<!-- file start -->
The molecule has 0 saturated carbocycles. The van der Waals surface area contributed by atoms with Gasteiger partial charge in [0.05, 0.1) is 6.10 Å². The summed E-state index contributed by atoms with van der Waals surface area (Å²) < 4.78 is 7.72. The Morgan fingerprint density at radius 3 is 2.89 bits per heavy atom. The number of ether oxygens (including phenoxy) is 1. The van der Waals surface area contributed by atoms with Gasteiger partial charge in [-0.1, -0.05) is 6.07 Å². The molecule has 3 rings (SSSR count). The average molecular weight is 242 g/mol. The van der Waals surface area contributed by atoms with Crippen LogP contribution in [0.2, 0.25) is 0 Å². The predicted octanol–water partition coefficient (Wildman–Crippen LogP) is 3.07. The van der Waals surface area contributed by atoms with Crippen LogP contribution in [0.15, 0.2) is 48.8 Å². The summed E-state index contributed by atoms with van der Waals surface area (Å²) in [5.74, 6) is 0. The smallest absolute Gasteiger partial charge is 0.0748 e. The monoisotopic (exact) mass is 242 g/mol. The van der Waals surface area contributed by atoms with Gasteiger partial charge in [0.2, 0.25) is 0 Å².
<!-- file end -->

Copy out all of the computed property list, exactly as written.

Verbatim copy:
The molecule has 0 saturated carbocycles. The van der Waals surface area contributed by atoms with Gasteiger partial charge in [0.05, 0.1) is 6.10 Å². The summed E-state index contributed by atoms with van der Waals surface area (Å²) < 4.78 is 7.72. The Morgan fingerprint density at radius 3 is 2.89 bits per heavy atom. The number of ether oxygens (including phenoxy) is 1. The van der Waals surface area contributed by atoms with Gasteiger partial charge in [-0.1, -0.05) is 6.07 Å². The molecule has 3 rings (SSSR count). The average molecular weight is 242 g/mol. The van der Waals surface area contributed by atoms with Crippen LogP contribution in [0.2, 0.25) is 0 Å². The predicted octanol–water partition coefficient (Wildman–Crippen LogP) is 3.07. The van der Waals surface area contributed by atoms with Crippen LogP contribution in [0.15, 0.2) is 48.8 Å². The summed E-state index contributed by atoms with van der Waals surface area (Å²) in [5.74, 6) is 0. The smallest absolute Gasteiger partial charge is 0.0748 e. The monoisotopic (exact) mass is 242 g/mol. The van der Waals surface area contributed by atoms with Gasteiger partial charge in [0.2, 0.25) is 0 Å².